End Game

A couple articles predicting impending economic shock:



Yesterday I was watching a clip of “This Week With George Stephanopoeus” which had Paul Krugman as a guest and I read Larry Summers’ new article in the FT and when you look at what their economic prescriptions are it’s clear they only see two options: borrowing or depression. For these guys there are no other options and I realize that they have no concept of the “end game”. When your options are borrow and be happy or don’t borrow and suffer, the choice is a no brainer. But, there are more than two choices. A sovereign can’t borrow forever. There comes a point when they can’t and then the end game sets in which is far more horrific than any pain caused by “austerity.” Let’s not pretend that there are only two plausible scenarios out there.


Crony Capitalism

Here’s an article in the WSJ about crony capitalism.

Crony capitalism has long been the case in Italy and Greece. 20 years ago in Greece, if you joined the Church you lost your job and your family disowned you. Not much concern for religious merit.

I think the author misses the root of the problem. Tax code? Loop holes? There is something bigger going on here. Doesn’t everyone want to give jobs to their friends and family? Doesn’t everyone want to transfer their losses to someone else and have their failed business models propped up by someone else’s money? What was it that stopped us from doing what is rampant in Italy and Greece? Was it the fact that your property was more protected here so cronyism was much less lucrative? Now that we’ve put the whole economy up for auction does it surprise anyone that we behave like the Greeks and Italians?

Besides, I think the argument in favor of merit is not “self evident”. If you want to hire your friends and family…fine. As long as I’m protected from your losses, I don’t care what business model you adopt, or what your attitude is toward merit. Of course, merit will win the day, but that’s because the meritorious and the crony will be equally protected.

On Spain ECB COI

From the WSJ, and article about the Spain bailout:

“Brimming with cheap three-year loans provided by the European Central Bank, Spanish lenders this year have been among the few buyers of Spanish sovereign bonds. Their heavy buying had helped keep a leash on bond yields, slowing their steady rise.

But Spanish banks largely have exhausted their stockpiles of ECB funds, analysts say. Now the question is whether, after getting recapitalized by the government, they will keep buying sovereign bonds.”

So banks get money from ECB, then they buy sovereign debt, then the Spanish government gets money and decides who to give it to? Well luckily I’m sure officials base their decisions on who to give funds to SOLELY based on need and NEVER consider helping the banks that buy the most sovereign debt. I’m glad we can construct all of these immensely valuable conflicts of interest and trust in human integrity that it will all work out in an honest and fair fashion. I think economists understand why that is…

Daily Irrelevent Wisconsin Spin

From U.S. News and World Reports, an article about different flavors of retirement funding. Here’s my favorite sentence:

Wisconsin voters may not have wildly cheered Republic Governor Scott Walker’s curbs on union rights. But they understand the financial times we live in, and clearly felt (aided by enormous recall campaign contributions from conservative groups) his actions did not justify his recall.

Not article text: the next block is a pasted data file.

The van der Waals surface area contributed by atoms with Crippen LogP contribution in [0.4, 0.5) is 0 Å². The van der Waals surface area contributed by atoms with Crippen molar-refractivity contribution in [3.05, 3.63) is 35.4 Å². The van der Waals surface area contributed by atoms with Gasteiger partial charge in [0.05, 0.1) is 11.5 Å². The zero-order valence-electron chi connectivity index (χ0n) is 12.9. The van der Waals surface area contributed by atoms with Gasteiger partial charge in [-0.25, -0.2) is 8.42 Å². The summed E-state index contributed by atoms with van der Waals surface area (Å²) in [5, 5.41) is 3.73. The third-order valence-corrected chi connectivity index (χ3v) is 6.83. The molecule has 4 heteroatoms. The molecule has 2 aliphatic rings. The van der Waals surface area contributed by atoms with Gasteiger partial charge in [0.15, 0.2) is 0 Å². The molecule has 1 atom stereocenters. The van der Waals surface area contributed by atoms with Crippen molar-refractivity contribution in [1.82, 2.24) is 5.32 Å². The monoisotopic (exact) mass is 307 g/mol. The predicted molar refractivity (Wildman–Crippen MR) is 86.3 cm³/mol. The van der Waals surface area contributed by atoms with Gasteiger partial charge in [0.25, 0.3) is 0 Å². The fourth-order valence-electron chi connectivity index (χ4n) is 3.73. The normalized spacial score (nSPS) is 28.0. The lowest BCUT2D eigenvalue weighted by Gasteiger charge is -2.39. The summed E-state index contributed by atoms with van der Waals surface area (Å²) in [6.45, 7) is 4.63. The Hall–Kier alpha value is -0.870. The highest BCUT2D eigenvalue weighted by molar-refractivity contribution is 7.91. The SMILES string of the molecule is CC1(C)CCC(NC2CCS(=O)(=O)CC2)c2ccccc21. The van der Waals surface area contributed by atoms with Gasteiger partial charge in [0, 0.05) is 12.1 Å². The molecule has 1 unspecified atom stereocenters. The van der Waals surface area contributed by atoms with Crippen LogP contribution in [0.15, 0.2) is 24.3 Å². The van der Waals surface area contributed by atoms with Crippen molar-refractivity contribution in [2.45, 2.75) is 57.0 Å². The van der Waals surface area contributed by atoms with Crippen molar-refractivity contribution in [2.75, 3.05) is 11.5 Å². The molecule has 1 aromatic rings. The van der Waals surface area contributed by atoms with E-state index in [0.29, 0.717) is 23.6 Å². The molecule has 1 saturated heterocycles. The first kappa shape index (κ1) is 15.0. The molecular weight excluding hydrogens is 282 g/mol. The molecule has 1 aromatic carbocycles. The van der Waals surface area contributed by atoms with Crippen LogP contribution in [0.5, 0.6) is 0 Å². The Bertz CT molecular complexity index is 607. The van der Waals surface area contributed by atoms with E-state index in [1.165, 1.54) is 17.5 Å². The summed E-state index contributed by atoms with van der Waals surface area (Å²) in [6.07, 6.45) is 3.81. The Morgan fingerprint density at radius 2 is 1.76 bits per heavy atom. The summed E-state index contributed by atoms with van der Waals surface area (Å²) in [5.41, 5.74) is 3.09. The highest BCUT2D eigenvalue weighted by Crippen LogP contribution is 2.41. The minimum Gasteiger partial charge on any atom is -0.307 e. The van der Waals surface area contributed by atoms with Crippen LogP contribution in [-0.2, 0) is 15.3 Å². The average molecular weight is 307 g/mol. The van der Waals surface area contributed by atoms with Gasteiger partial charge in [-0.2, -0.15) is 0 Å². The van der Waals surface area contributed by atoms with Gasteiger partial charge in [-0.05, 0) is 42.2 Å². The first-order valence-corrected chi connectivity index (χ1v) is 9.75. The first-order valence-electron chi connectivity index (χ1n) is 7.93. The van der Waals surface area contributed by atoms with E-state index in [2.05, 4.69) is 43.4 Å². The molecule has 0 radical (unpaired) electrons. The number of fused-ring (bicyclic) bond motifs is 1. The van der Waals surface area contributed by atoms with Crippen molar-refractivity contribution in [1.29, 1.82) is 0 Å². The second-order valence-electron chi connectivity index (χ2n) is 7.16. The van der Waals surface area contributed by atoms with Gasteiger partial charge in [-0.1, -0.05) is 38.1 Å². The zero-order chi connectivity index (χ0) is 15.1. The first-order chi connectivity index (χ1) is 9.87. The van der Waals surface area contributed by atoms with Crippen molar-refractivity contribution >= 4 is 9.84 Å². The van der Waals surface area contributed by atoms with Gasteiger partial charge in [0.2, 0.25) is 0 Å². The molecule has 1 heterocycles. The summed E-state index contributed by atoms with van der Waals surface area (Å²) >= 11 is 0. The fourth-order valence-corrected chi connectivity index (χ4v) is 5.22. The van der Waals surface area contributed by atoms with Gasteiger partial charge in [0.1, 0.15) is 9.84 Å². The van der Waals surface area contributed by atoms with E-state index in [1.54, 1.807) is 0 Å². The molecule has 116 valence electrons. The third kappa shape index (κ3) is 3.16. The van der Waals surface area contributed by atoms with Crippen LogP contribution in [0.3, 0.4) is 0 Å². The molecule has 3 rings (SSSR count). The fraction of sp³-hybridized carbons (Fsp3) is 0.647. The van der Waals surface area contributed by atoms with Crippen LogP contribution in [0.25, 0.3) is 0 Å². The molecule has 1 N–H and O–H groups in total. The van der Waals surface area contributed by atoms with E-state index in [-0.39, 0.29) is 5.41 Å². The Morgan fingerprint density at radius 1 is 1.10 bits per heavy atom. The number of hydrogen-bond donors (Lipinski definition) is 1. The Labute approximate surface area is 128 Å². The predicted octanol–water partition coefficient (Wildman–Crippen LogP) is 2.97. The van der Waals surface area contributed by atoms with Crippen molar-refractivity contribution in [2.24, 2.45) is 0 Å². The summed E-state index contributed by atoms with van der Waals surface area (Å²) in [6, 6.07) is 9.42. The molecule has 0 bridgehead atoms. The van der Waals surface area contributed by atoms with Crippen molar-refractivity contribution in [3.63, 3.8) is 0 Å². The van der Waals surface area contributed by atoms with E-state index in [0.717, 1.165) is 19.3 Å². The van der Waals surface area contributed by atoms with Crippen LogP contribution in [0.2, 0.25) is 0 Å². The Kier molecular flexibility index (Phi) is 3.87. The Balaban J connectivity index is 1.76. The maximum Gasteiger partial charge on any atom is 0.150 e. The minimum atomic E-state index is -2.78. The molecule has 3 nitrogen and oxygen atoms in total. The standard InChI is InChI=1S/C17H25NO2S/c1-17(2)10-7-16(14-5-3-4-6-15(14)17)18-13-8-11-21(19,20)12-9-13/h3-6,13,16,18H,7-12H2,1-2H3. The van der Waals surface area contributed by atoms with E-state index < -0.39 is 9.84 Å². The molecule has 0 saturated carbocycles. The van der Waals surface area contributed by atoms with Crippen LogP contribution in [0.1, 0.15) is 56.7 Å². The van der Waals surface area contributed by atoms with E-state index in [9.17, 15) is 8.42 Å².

Yeah, I guess that’s one way to look at it…or you could just say “Wisconsin voters voted to limit union rights” which would have emphasized the point rather than draw questions about the author’s point of view.

Strict Constructionism

I’ve talked about my view that judges should interpret the law as written and not based on their own judgement or opinion. I found a teachable example in a WSJ report on the Supreme Court’s ruling on an unusual murder retrial:

“When the jury was unable to return a verdict, the trial court properly declared a mistrial and discharged the jury,” Chief Justice Roberts wrote in a 10-page opinion. “As a consequence, the Double Jeopardy Clause does not stand in the way of a second trial on the same offenses.”

Non-controversial. And then:

“Justice Sonia Sotomayor, writing for the dissenters, said the decision unfairly gave prosecutors a “second bite at the apple” because the jury “unmistakably announced acquittal” on the capital and first-degree murder charges. “That ought to be the end of the matter,” she wrote.”

After having sat on a Jury, the rules are really clear up front. You deliberate, and then you reach a verdict. Deliberations are not verdicts, and verdicts are not deliberations. A verdict is not reached unless a verdict is reached. The fact that Sotomayor is getting this mixed up, or is willing to disregard basic logic, is radical to me. I can’t believe 3 Supreme Court Justices of the USA dissented on this.

Jury’s get hung every day and they all result in mistrials. It’s one thing if she wants to change the rules so that Jury’s can reach multiple verdicts, but that’s not how it works currently. Her willingness to willfully disregard the rules is a good example of the type of jurisprudence that I oppose.

Your Property Is Not Being Protected

…or your kid’s property.From an article in the USA Today about the “real” federal deficit:

  • Social Security had the biggest financial slide. The government would need $22.2 trillion today, set aside and earning interest, to cover benefits promised to current workers and retirees beyond what taxes will cover. That’s $9.5 trillion more than was needed in 2004.
  • Deficits from 2004 to 2011 would be six times the official total of $5.6 trillion reported.
  • Federal debt and retiree commitments equal $561,254 per household. By contrast, an average household owes a combined $116,057 for mortgages, car loans and other debts.